What’s that? Your a competitor but you don’t look like a competitor in your offseason? While this is sadly COMMON in the competitive side of the fitness industry it should not be accepted as NORMAL or what SHOULD happen to your body. You can be certain that if you rebound so much that you no longer look like you compete or ever were in shape, that HOW you got in shape or to the stage is likely the culprit for your current predicament.
Perhaps you rebound every time and so do the people in your circle, but that still does not make it NORMAL. Perhaps because of this you have concluded that this is just one of the things you have to deal with in order to compete. However, I can assure you, it’s not.
Once you get in shape, assuming you do so properly, it should be relatively easy to stay in good shape.
Respect the one body you have and work WITH it, coaxing it along the way instead of trying to force it to do what it clearly does not want to be doing; and do so along a realistic timeline (I’d always err on the side of caution and take more time than you think you need) and you can likely avoid these post-diet metabolic rebounds. Yes, taking your body fat to very low or unnatural levels will always come with some degree of risk as not everyone has the metabolic constitution to handle low body fat, but you can either raise or lessen this risk by HOW you go about your journey.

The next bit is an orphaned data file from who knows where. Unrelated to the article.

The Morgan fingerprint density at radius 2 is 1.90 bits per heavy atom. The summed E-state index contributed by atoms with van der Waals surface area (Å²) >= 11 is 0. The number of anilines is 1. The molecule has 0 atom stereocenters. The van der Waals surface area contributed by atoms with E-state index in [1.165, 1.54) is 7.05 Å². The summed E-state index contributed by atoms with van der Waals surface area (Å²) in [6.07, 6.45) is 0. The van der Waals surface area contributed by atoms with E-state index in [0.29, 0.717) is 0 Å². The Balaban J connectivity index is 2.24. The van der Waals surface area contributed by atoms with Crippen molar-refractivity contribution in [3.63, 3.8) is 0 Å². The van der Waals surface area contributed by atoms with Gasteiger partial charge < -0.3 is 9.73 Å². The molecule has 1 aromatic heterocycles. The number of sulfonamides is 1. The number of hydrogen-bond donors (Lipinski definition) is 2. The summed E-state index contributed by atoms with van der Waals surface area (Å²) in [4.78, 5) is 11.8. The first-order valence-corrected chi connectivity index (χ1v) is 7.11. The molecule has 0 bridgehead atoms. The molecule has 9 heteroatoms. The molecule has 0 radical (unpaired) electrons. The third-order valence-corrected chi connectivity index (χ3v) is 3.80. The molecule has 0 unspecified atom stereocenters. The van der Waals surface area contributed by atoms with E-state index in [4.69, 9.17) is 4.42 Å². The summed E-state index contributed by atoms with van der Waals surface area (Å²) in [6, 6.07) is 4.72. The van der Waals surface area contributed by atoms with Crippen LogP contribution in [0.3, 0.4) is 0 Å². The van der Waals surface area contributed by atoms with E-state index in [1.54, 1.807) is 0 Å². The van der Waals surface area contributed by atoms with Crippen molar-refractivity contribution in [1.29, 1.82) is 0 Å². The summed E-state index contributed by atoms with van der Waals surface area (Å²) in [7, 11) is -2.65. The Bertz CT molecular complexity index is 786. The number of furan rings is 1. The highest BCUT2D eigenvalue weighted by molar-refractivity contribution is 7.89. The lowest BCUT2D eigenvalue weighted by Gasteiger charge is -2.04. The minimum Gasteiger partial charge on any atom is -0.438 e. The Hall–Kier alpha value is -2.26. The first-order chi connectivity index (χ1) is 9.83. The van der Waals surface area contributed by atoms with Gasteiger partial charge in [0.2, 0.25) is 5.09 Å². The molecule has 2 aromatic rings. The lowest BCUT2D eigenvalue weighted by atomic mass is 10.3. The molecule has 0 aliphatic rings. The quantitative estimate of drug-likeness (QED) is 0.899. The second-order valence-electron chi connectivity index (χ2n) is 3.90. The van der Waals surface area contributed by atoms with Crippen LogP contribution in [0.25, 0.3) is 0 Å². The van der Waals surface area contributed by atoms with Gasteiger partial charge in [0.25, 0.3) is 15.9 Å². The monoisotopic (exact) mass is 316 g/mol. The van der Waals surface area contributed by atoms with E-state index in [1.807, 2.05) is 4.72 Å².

Here’s a comparison of new IFFB Pro Holly Mitchell. She turned pro back in August at the North Americans and since then has been enjoying the fullness of a healthy and balanced offseason – hard training, no cardio, lots of carbs, lots of calories (around 18x BW), cheat meals, etc. And look, months later, she still looks like a competitor.
There’s nothing special about Holly that allows her to do this. It’s a combination of a balanced plan and her strong compliance to it. This could basically be anyone if they do things right and avoid the extremes people have been brainwashed into thinking is required.